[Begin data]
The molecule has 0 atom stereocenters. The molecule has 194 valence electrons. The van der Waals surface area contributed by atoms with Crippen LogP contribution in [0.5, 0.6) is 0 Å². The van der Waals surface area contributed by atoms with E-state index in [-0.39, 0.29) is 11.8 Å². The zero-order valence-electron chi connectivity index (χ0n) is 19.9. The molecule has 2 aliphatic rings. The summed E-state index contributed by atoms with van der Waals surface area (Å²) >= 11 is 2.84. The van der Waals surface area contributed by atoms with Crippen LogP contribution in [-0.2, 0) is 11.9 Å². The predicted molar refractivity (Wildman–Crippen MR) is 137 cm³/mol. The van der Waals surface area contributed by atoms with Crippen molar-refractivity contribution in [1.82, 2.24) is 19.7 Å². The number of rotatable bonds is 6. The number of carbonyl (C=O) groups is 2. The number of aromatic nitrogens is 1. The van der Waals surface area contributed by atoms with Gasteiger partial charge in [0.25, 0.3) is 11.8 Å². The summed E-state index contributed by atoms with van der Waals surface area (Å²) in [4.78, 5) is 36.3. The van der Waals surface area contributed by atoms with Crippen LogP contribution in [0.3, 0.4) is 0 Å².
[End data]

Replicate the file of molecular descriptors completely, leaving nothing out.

The molecule has 0 atom stereocenters. The molecule has 194 valence electrons. The van der Waals surface area contributed by atoms with Crippen LogP contribution in [0.5, 0.6) is 0 Å². The van der Waals surface area contributed by atoms with E-state index in [-0.39, 0.29) is 11.8 Å². The zero-order valence-electron chi connectivity index (χ0n) is 19.9. The molecule has 2 aliphatic rings. The summed E-state index contributed by atoms with van der Waals surface area (Å²) >= 11 is 2.84. The van der Waals surface area contributed by atoms with Crippen LogP contribution in [-0.2, 0) is 11.9 Å². The predicted molar refractivity (Wildman–Crippen MR) is 137 cm³/mol. The van der Waals surface area contributed by atoms with Crippen molar-refractivity contribution in [1.82, 2.24) is 19.7 Å². The number of rotatable bonds is 6. The number of carbonyl (C=O) groups is 2. The number of aromatic nitrogens is 1. The van der Waals surface area contributed by atoms with Gasteiger partial charge in [0.25, 0.3) is 11.8 Å². The summed E-state index contributed by atoms with van der Waals surface area (Å²) in [4.78, 5) is 36.3. The van der Waals surface area contributed by atoms with Crippen LogP contribution in [0.3, 0.4) is 0 Å².